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Hey Boo

“Atticus was right. One time he said you never really know a man until you stand in his shoes and walk around in them. Just standing on the Radley porch was enough”. ~Scout Finch~ To Kill a Mockingbird.

For those have never read this, this is the description from Goodreads: “Compassionate, dramatic, and deeply moving, To Kill A Mockingbird takes readers to the roots of human behavior – to innocence and experience, kindness and cruelty, love and hatred, humor and pathos”. 

To Kill a Mockingbird by Harper Lee is definitely one of my all time favorite classics. It’s one of the few that I’ve re-read in my adult life. I recall reading this in high school and having to analyze every single thing! Although I appreciated my English teacher, sometimes I really hated analyzing every. single. thing. And of course like many books I had to read as an assignment in school, I did not appreciate it until I was older.

One of my favorite characters was Boo Radley, although you do not get to “see” him until the very end. In the beginning he’s often depicted as someone dangerous, and someone to be afraid of thanks to the rumors of the neighborhood. However, in the end he is discovered to be quite the opposite, and it is only because Scout, one of the main protagonists, follows her father’s advice and “stands in someone else’s shoes”.

Aside from all the other heavy topics throughout the novel, I feel like this is the most important. Being able to listen and understand someone else’s story and not always believing all the hearsay from other people. Sadly this still happens all the time. I see it in my daily life, in the news, at work, it seems to be an ongoing crisis. All you can do is try to be a decent human being and listen to others and do you best to understand them. Like Atticus Finch says, “You never really understand a person until you consider things from his point of view – until you climb into his skin and walk around in it”.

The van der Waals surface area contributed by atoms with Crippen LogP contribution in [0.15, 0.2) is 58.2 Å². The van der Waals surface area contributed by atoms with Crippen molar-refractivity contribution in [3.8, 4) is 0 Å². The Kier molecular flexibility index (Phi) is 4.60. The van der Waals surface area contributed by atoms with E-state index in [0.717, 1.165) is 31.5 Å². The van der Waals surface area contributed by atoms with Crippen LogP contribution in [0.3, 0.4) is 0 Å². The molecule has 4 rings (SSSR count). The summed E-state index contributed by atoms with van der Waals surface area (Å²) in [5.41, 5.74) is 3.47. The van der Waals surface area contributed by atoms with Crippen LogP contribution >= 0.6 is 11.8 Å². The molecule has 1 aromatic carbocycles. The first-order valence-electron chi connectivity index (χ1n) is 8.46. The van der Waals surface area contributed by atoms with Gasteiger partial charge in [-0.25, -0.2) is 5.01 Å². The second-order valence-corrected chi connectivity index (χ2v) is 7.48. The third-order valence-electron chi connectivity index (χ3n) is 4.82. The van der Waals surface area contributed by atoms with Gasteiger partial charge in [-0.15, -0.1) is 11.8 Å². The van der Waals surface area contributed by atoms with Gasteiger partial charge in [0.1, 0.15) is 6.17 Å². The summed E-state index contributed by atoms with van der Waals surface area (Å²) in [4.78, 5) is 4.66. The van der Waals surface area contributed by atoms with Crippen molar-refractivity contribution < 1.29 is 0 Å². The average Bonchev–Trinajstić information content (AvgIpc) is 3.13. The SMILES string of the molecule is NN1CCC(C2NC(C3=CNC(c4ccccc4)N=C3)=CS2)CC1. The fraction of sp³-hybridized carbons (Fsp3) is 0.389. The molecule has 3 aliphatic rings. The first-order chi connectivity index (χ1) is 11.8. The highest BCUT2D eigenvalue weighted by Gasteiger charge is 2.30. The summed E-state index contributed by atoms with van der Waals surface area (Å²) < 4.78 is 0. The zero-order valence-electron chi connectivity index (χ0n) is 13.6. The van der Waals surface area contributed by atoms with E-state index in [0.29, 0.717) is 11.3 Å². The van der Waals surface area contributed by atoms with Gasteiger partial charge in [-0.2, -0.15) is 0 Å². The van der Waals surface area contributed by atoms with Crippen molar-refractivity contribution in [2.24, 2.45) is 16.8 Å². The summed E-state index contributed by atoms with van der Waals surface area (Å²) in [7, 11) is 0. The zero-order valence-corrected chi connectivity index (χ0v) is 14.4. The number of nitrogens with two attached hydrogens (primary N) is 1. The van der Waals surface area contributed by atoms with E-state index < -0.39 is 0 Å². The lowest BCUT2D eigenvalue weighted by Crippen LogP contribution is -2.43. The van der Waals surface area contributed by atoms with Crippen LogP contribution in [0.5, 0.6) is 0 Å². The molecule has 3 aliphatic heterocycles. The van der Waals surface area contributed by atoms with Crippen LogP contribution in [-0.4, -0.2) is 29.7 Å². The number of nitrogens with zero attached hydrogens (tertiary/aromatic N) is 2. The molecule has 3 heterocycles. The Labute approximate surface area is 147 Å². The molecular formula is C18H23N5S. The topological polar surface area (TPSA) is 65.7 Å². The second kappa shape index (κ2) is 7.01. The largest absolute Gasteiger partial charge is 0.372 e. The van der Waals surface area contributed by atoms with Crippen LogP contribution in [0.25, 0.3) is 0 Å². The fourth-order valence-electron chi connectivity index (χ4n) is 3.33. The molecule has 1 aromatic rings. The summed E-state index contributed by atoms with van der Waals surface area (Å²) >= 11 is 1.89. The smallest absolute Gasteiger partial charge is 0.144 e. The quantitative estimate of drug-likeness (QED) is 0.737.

I hope to teach my daughter the importance of listening, understanding, and compassion. And I hope I get the chance to read this with her when she’s older, and learning the ways of the world and life.

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Bookworm Beginnings

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Does anyone ever ask you how you became a bookworm? Do you remember what sparked the joy of reading for you? Was it a particular book? A relative? A teacher?

I grew up with books all over the house all the time. My dad was an avid reader. He had books from all kinds of genres, sci-fi, horror, comics, true crime, biographies and autobiographies, history and who knows what else.

My dad took my sister and I to libraries all the time! The librarians knew our names, waved and smiled when we walked in, and it was just a normal thing. I really miss those days. I know I’m not alone when I say that “library book smell” is a real thing and its the best.

Aside from frequent library trips, my sister and I got to go to author signings, Ray Bradbury and Clive Barker were the main ones I remember! At the time of course I was more into E.B. White, Shel Silverstein, and R.L. Stine (Fear Street!). However, I recall some of my earlier childhood author favorites included Beatrix Potter, A.A. Milne, Maurice Sendak, and Dr. Seuss of course.

Books have been a part of my life for as long as I can remember, even when my dad passed away, reading was something I still enjoyed. I recall doing an extra credit assignment in high school in which I had to read The Alchemist by Paulo Coelho, and write an essay. And I feel like that was the first book that really had an impact on me (I haven’t read it since and probably need to re-read). I was surprised how much I loved it!